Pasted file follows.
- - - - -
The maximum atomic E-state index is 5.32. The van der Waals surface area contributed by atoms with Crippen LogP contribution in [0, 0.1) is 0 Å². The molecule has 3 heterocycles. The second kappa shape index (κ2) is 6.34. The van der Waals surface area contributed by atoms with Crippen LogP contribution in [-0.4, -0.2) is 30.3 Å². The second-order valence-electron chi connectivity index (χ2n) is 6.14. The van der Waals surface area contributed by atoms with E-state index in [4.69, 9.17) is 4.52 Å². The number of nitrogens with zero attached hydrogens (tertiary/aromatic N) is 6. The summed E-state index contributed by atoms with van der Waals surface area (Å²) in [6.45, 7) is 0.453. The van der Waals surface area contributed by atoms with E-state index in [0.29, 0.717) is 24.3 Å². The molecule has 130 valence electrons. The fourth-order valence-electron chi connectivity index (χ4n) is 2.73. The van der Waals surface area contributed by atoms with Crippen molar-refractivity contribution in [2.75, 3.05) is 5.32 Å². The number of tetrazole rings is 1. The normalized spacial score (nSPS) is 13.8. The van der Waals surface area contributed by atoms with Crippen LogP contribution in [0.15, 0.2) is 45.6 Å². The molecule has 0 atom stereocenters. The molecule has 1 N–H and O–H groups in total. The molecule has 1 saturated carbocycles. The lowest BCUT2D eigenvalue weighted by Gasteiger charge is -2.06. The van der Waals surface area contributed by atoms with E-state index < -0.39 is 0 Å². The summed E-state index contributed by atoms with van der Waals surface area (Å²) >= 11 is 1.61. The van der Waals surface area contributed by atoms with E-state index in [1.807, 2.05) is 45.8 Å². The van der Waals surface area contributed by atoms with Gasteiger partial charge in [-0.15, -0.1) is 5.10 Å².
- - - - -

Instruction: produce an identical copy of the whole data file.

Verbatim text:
The maximum atomic E-state index is 5.32. The van der Waals surface area contributed by atoms with Crippen LogP contribution in [0, 0.1) is 0 Å². The molecule has 3 heterocycles. The second kappa shape index (κ2) is 6.34. The van der Waals surface area contributed by atoms with Crippen LogP contribution in [-0.4, -0.2) is 30.3 Å². The second-order valence-electron chi connectivity index (χ2n) is 6.14. The van der Waals surface area contributed by atoms with E-state index in [4.69, 9.17) is 4.52 Å². The number of nitrogens with zero attached hydrogens (tertiary/aromatic N) is 6. The summed E-state index contributed by atoms with van der Waals surface area (Å²) in [6.45, 7) is 0.453. The van der Waals surface area contributed by atoms with E-state index in [0.29, 0.717) is 24.3 Å². The molecule has 130 valence electrons. The fourth-order valence-electron chi connectivity index (χ4n) is 2.73. The van der Waals surface area contributed by atoms with Crippen molar-refractivity contribution in [2.75, 3.05) is 5.32 Å². The number of tetrazole rings is 1. The normalized spacial score (nSPS) is 13.8. The van der Waals surface area contributed by atoms with Crippen LogP contribution in [0.15, 0.2) is 45.6 Å². The molecule has 0 atom stereocenters. The molecule has 1 N–H and O–H groups in total. The molecule has 1 saturated carbocycles. The lowest BCUT2D eigenvalue weighted by Gasteiger charge is -2.06. The van der Waals surface area contributed by atoms with E-state index < -0.39 is 0 Å². The summed E-state index contributed by atoms with van der Waals surface area (Å²) >= 11 is 1.61. The van der Waals surface area contributed by atoms with E-state index in [1.807, 2.05) is 45.8 Å². The van der Waals surface area contributed by atoms with Gasteiger partial charge in [-0.15, -0.1) is 5.10 Å².